Racism on the Viterbo University campus this week led to a show of support at a student-led demonstration on campus Thursday.
Hundreds gathered outside to listen to people of color speak out after racist remarks were directed at a student on campus multiple times. And that student, Victoria, was among those who took the microphone.
“I’m a freshman. Education major. And, I’m sorry to say this, but as most of you know, I’m the student this happened to,” she began. “It’s really scary to wake up in the morning, open your door and there’s a writing of hate on your door.”
That, however, wasn’t her initial reaction to the racist remarks.
“I’m really sad and angry,” she continued. “And, at first, when I saw that, I didn’t even know how to react to it. I laughed at it. I thought it was a joke. But then it happened again.”
Keonte Turner is a leader in the Black community here in La Crosse, as well as a school board member. He described Thursday on La Crosse Talk PM, some of the incidents he heard Victoria had to endure.
“What was done, there was rhetoric that was left on a kid’s door that said, ‘Get out of our school,’” Turner said. “The other one was, ‘You’re a bad person because you’re black.’ That then was actually cleaned off the door. Then another message was left. And it said, ‘Leave our school. You’re an ugly black girl. I’m not joking.’
Turner, who is running for city council in District 12 against incumbent Doug Happel, further discussed how different the world is — how different the La Crosse community is — for Black people as compared to white.
“We do live in parallel universes,” Turner said. “One of my friends, I was talking to, I said, ‘Hey, have you been noticing all the deplorable things on the news?’ And he said to me ‘No, we just turn the TV off.’
“And I really need the La Crosse community to understand that, as a Black man, I can’t just turn the TV off because I don’t want to see what’s on it, because it may make me feel bad. I have to live this. There is a complete and utter difference, if you will, the way I live and the way you all live.”
Victoria, who, if you noticed, apologized for everything that’s happened, despite being the victim, went on to discuss a conversation she had with her mother about coming to school in a predominantly white community.
She mimicked her mother’s side of the conversation, making these points about her daughter coming to La Crosse:
- “You’re in a white community Victoria, learn what you say to other people.”
- “Victoria, do not talk about your hair, they don’t like that.”
- “Victoria, watch what you say.”
“It’s a lot of pressure on Black kids nowadays,” Victoria concluded.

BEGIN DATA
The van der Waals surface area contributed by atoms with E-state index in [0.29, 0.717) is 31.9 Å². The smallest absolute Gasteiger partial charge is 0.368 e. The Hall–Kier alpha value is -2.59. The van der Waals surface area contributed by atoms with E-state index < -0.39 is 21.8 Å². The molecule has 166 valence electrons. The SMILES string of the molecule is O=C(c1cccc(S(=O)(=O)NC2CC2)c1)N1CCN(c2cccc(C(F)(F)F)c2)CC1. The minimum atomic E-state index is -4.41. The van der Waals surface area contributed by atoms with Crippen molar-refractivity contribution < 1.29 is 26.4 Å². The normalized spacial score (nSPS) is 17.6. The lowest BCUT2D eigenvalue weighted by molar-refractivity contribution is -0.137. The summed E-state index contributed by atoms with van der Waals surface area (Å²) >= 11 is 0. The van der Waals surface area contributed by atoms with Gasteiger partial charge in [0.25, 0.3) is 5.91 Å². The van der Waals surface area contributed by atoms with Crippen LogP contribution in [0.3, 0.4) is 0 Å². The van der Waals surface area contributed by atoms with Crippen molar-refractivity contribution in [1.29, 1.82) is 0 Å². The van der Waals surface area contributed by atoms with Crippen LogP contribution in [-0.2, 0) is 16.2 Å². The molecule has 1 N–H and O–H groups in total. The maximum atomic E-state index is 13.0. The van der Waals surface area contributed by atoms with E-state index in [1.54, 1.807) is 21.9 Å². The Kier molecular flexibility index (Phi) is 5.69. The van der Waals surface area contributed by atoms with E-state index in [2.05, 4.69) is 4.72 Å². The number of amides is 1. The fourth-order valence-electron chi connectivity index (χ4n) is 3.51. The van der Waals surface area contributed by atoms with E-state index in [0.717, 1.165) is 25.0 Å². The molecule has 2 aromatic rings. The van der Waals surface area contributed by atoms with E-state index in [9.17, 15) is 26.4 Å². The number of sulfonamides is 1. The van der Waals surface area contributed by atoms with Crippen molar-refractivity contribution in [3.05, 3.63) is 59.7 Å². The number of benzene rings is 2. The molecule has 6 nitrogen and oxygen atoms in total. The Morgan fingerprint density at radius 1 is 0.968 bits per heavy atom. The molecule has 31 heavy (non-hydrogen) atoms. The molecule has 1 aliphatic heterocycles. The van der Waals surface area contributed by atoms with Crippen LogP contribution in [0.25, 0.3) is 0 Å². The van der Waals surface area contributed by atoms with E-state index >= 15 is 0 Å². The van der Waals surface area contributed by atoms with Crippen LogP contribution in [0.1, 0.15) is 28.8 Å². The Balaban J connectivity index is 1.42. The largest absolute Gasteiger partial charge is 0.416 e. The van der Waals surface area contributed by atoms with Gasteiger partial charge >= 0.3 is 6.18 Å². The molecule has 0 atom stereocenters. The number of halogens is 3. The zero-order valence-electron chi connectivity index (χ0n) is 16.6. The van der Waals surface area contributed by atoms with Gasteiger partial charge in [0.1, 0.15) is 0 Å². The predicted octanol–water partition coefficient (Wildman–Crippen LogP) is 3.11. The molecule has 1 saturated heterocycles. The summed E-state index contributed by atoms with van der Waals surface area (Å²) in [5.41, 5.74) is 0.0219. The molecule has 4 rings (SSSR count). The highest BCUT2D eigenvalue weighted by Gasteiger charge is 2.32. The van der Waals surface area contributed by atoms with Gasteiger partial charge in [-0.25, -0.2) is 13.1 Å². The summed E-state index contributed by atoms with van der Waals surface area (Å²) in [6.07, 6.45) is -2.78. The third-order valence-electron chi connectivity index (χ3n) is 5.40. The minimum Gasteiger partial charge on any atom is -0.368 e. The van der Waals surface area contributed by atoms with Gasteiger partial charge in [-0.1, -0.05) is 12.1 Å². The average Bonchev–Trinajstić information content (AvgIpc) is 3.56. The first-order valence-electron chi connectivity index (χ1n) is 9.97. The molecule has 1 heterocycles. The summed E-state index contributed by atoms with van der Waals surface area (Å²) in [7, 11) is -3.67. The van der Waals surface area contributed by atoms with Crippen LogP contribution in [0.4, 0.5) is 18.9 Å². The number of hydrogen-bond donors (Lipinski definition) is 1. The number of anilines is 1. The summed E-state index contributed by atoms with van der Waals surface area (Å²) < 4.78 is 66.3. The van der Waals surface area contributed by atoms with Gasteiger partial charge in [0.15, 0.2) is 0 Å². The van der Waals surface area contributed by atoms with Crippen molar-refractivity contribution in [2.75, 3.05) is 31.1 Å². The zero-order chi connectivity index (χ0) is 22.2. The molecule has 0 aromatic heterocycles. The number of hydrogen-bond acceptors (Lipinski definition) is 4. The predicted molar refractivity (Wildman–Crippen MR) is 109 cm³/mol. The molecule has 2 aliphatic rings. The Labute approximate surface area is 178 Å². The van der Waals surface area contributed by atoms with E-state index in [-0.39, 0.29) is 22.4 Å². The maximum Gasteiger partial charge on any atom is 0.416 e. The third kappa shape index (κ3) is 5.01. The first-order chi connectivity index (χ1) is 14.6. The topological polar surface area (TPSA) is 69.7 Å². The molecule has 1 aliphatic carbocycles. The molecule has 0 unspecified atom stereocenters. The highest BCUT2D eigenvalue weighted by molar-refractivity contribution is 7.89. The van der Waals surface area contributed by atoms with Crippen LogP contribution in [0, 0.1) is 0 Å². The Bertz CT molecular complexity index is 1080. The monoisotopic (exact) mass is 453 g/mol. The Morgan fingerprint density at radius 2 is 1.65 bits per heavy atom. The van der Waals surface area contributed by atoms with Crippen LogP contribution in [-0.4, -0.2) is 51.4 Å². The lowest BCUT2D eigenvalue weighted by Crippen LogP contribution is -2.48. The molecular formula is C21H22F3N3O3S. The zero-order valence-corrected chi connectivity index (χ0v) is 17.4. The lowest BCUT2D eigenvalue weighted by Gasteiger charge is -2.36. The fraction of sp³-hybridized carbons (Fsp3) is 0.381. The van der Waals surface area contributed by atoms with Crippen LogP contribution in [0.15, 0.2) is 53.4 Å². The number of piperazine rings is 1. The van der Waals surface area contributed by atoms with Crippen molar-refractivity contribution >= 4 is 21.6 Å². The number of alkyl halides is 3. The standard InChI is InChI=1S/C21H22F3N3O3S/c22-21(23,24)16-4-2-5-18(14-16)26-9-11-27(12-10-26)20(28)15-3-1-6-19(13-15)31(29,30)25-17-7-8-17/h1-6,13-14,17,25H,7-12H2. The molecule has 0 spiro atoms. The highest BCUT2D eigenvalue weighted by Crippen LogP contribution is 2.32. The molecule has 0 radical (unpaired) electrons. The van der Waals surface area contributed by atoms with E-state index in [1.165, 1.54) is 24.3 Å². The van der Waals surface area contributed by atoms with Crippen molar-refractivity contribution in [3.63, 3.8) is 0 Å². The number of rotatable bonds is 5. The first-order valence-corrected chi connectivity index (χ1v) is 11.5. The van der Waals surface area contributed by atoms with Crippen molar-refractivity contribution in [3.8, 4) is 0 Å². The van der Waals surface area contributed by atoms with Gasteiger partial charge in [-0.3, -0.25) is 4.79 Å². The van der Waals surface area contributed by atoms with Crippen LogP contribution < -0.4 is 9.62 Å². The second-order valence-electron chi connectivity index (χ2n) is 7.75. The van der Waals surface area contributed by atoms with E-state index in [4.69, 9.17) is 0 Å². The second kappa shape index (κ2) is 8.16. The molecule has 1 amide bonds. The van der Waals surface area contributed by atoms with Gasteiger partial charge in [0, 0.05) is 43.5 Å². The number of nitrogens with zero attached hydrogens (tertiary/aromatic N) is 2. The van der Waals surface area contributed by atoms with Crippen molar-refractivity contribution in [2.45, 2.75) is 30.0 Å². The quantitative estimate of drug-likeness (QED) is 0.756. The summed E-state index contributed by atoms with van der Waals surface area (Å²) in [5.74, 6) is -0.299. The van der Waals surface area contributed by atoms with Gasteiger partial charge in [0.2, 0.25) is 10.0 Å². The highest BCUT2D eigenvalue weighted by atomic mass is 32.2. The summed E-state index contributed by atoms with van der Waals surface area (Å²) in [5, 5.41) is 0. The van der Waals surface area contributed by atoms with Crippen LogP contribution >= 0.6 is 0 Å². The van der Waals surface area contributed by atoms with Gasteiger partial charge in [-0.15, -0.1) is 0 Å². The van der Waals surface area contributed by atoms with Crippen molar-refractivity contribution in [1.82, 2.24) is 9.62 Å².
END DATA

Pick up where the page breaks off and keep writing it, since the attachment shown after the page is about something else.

While angry and sad, the racist comments also left Victoria confused.
“I’ve never seen this happen before,” she said. “I’m a Black person but do we have to show our hate that way? You could come up to me and tell me that I did something to you, right? And say, ‘Please, leave this school. We don’t want you here.’
“Then I’ll understand and ask you why you don’t want me here and we can work things out.”
Turner, who is a member of B.L.A.C.K. (Black Leaders Acquiring Collective Knowledge), a La Crosse nonprofit that is working on finding ways to bring the La Crosse Black community together, said that part of the problem with racism starts at home.
“I think it starts with the parents,” Turner, a 2017 Viterbo graduate, said. “It starts at home. We really need to be very cognisant about that. What children are you sending into our workplaces? What children are you sending into the universities? Where does this entitlement come from?
“One of the words that sticks out to me the most is “our” school. Get out of ‘our’ school. This was left two times — ‘Get out of our school,’ and ‘Leave our school.’”
Turner also criticized the school systems to a degree.
“The traumatic experience that one goes through, you’re supposed to feel that your university is your space, is your safe haven, and I don’t think we do a very good job,” he said. “This is one of the things that we’ve been working on for my time on the Board of Education, which is trying to figure out how we make these classrooms as inclusive and as inviting as possible.
“I will tell you that any kid going to college here — in a predominantly white city — these are things we go through all the time.”
Viterbo cancelled classes for just over an hour for the demonstration. The university is still investigating who’s responsible for the hateful messages directed at Victoria, and it will be holding multiple listening sessions in the coming weeks to address racism.